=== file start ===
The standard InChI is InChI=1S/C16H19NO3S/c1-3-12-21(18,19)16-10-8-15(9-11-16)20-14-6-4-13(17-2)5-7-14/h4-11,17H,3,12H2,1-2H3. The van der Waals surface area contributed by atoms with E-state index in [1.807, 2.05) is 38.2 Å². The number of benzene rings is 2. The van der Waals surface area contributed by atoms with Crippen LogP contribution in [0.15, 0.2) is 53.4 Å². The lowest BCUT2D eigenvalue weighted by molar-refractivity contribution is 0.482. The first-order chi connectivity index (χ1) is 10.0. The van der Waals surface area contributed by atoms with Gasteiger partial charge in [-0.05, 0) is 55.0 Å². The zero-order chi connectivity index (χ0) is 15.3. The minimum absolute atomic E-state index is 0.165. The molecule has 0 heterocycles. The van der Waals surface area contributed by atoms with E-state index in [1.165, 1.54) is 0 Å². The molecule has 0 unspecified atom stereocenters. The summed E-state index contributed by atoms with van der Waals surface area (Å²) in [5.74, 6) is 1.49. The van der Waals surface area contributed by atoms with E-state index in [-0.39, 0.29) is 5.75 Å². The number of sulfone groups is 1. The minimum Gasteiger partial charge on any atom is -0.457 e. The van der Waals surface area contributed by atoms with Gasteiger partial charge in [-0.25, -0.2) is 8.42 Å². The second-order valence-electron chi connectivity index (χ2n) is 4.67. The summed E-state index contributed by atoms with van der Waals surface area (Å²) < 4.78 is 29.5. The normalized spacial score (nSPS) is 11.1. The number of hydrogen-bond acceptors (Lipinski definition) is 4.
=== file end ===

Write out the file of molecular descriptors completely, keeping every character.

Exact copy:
The standard InChI is InChI=1S/C16H19NO3S/c1-3-12-21(18,19)16-10-8-15(9-11-16)20-14-6-4-13(17-2)5-7-14/h4-11,17H,3,12H2,1-2H3. The van der Waals surface area contributed by atoms with E-state index in [1.807, 2.05) is 38.2 Å². The number of benzene rings is 2. The van der Waals surface area contributed by atoms with Crippen LogP contribution in [0.15, 0.2) is 53.4 Å². The lowest BCUT2D eigenvalue weighted by molar-refractivity contribution is 0.482. The first-order chi connectivity index (χ1) is 10.0. The van der Waals surface area contributed by atoms with Gasteiger partial charge in [-0.05, 0) is 55.0 Å². The zero-order chi connectivity index (χ0) is 15.3. The minimum absolute atomic E-state index is 0.165. The molecule has 0 heterocycles. The van der Waals surface area contributed by atoms with E-state index in [1.165, 1.54) is 0 Å². The molecule has 0 unspecified atom stereocenters. The summed E-state index contributed by atoms with van der Waals surface area (Å²) in [5.74, 6) is 1.49. The van der Waals surface area contributed by atoms with E-state index in [-0.39, 0.29) is 5.75 Å². The number of sulfone groups is 1. The minimum Gasteiger partial charge on any atom is -0.457 e. The van der Waals surface area contributed by atoms with Gasteiger partial charge in [-0.25, -0.2) is 8.42 Å². The second-order valence-electron chi connectivity index (χ2n) is 4.67. The summed E-state index contributed by atoms with van der Waals surface area (Å²) < 4.78 is 29.5. The normalized spacial score (nSPS) is 11.1. The number of hydrogen-bond acceptors (Lipinski definition) is 4.